• 60 Critic Score
    Vibrant, snappy and surprisingly fresh.
  30. Full of warmth and refreshingly matter-of-fact sexuality, the film has its heart in the right place, yet it’s ultimately a bit blander than its subject matter ought to demand, and its chamber-piece intimacy and pileup of coincidences scan particularly awkwardly given its convincingly wide-open depiction of New York.
  31. What really makes The Truth About Cats & Dogs special in places however, is Garofalo's dry, self-effacing wit and Thurman's ditzy, old-style Hollywood glamour.
  32. Writer-director Nick Cassavetes' sprawling dramatization recklessly blurs the line between reconstruction and reality in ways that are admittedly interesting, if more than a little artistically suspect.
  33. It’s an occupational hazard of rambling psychogeography that the unwary traveller will find themselves irritated as often as they are enthralled: One man’s trash is another man’s treasure. Gee negotiates this hurdle with variable success.
  34. Neatly balancing brightly sentimental comedy with slightly edgier funny business, The Incredible Burt Wonderstone pulls off the impressive trick of generating laughs on a consistent basis while spinning a clever scenario about rival magicians waging a Las Vegas turf war with a wide multi-demographic appeal.
  35. Too slim to make much impression outside fests, this nevertheless reps another solid outing by former art director Huo Jianqi.
  36. The crisply made feature delivers an involving if not always persuasive portrait of religious leaders in conflict.
  37. Slick transitions and punchy pace leave just enough time for Hopkins and Freeman to make dopey dialogue sound far smarter than it is. And as both pit bull and puppy dog, Jet Li convinces.
  38. Siren is lively if occasionally rough around the edges, packing a satisfying amount of action and a couple of amusingly nasty surprises into its short running time.
  39. This update of 1950s drive-in sci-fiers finds the right balance between icky, funny and scary, with sheer energy compensating for a script that could have used more parodic panache.
  40. An enthusiastic but low-fizz romantic farce that gets by principally on the charms of a cast speckled with gifted funnymen (and, more particularly, funnywomen).
  41. Turning one of the darkest moments in modern French history into syrupy historical drama, writer-director Rose Bosch's The Round Up is a polished, pathos-driven re-creation of the Vichy regime's mass imprisonment and disposal of 13,000 Parisian Jews in summer 1942.
  42. The conflict at the core of the WikiLeaks saga is dramatically lacking.
  43. Edwards seems to have miscalculated our investment in his cast...simultaneously underestimating how satisfying some good old-fashioned monster-on-MUTO action can be.
  44. The Legend of Ron Jeremy is, at a brisk 75 minutes, long enough to get the job done.
  45. Francis Ford Coppola's take on the Dracula legend is a bloody visual feast. Both the most extravagant screen telling of the oft-filmed story and the one most faithful to its literary source, this rendition sets grand romantic goals for itself that aren't fulfilled emotionally, and it is gory without being at all scary.
  46. Like a collapsing star, Sunshine initially burns brightly but finally implodes into a dramatic black hole.
  47. As a showcase for rising young star Michael Angarano and Christopher Plummer, pic offers the pleasures of connecting Hollywood traditions and generations in the spirit of Peter Bogdanovich's films about and inspired by the movies.
  48. All This Panic is more remarkable for the way it looks than the actual, somewhat banal, girl-talk content.
  49. An enjoyable seriocomic tale of a poor couple whose holiday-time miracle becomes a test of faith.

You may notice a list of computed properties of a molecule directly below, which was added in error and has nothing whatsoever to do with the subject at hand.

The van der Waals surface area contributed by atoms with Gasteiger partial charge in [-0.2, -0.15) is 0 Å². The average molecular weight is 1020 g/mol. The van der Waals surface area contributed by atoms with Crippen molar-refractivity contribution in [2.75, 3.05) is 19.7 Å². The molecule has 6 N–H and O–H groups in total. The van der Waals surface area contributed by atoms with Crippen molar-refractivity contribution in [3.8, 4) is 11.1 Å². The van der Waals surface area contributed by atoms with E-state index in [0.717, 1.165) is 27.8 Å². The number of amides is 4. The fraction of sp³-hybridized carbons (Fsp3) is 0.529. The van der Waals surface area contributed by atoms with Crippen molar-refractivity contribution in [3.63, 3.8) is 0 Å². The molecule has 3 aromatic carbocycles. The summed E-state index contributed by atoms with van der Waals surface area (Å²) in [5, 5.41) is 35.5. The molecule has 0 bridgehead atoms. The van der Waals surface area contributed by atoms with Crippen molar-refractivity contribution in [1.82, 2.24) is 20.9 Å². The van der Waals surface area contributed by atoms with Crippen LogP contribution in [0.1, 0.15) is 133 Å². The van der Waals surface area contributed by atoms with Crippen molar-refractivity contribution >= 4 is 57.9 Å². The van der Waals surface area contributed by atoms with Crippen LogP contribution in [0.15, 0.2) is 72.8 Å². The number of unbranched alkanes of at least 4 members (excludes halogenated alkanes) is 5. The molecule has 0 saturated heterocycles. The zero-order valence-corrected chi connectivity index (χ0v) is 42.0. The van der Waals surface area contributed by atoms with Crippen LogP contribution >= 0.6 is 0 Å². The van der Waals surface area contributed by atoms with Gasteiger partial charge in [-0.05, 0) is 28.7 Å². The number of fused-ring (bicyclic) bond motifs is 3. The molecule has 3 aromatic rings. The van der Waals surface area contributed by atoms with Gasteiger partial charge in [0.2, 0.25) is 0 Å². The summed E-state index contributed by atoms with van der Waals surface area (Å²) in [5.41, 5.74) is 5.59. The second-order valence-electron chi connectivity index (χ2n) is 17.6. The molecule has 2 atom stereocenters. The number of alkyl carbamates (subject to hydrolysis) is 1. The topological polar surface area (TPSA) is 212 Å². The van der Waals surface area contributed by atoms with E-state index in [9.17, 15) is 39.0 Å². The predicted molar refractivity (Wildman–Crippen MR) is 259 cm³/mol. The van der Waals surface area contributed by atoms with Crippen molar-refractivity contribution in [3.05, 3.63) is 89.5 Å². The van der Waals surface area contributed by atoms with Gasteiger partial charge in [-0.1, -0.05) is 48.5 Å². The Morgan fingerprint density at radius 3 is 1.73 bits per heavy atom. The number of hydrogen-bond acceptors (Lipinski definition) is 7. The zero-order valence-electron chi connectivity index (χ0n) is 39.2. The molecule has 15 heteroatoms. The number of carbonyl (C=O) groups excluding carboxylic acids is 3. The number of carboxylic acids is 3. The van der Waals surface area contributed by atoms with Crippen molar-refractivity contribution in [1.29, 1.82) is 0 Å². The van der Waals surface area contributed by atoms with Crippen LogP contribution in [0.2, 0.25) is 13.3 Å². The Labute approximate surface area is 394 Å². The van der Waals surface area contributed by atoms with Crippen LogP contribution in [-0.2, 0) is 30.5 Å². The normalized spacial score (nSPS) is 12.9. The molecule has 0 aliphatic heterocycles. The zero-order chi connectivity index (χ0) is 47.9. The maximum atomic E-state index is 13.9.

50. LaBute has had middling success at best, having come up with a passably engaging time-jumping romantic melodrama that at least grapples seriously with one of the novel's most potent themes.
  51. While this John Singleton-directed sequel provides a breezy enough joyride, it lacks the unassuming freshness and appealing neighborhood feel of the economy-priced original.
  52. This entertaining-enough quartet of loosely interwoven terror tales falls right into the middle ground of horror omnibuses, with no outright duds but no truly memorable (or scary) segments either.
  53. Certainly less of a dud than the director’s inane original, this follow-up is even more tyke-oriented, but at least it’s a livelier yarn and boasts a slick upgrade in visual effects.
  54. Provides some interesting perspectives but also veers dangerously close to vanity project.
  55. Boal's script stirs a little of everything into the pot, which boils down into seven setpieces divided by brief intervals of camaraderie/conflict among the three protags.
  56. Detailing the eight-month build-up to the show’s debut, First Monday in May is most compelling when simply taking up residence alongside Bolton, Wintour and Wong as they oversee the myriad aspects of their production.
  57. An often compelling drama, marbled with dry humor and flecked with the supernatural, that provides food for thought but doesn't quite reach the brass ring.
  58. The shattering of one’s noble ideals is a delicate thing to capture on film, and White plays the moment of rupture with a banality that threatens to undermine our faith in her as storyteller more than in the system itself.
  59. While this appropriately brief film unravels its enigma at a tidy clip, it gathers neither enough heat, nor quite enough of a chill, to linger in the bones.
  60. Odd blend of the truly cheesy with a few genuine f/x makes for a cutesy if not exactly thrilling spectacle.
  61. As beautiful as it is unrevealing, James Longley's Iraq in Fragments rests on a debatable but firm premise -- that the embattled country is irrevocably separated by its three dominant groups, Shiites, Sunnis and Kurds -- but brings back nothing journalistically substantial from the war front .
  62. Revealing without being especially compelling, In Between Days offers a bleak, rigorously naturalistic portrait of an Asian-American teenager's physical and emotional dislocation.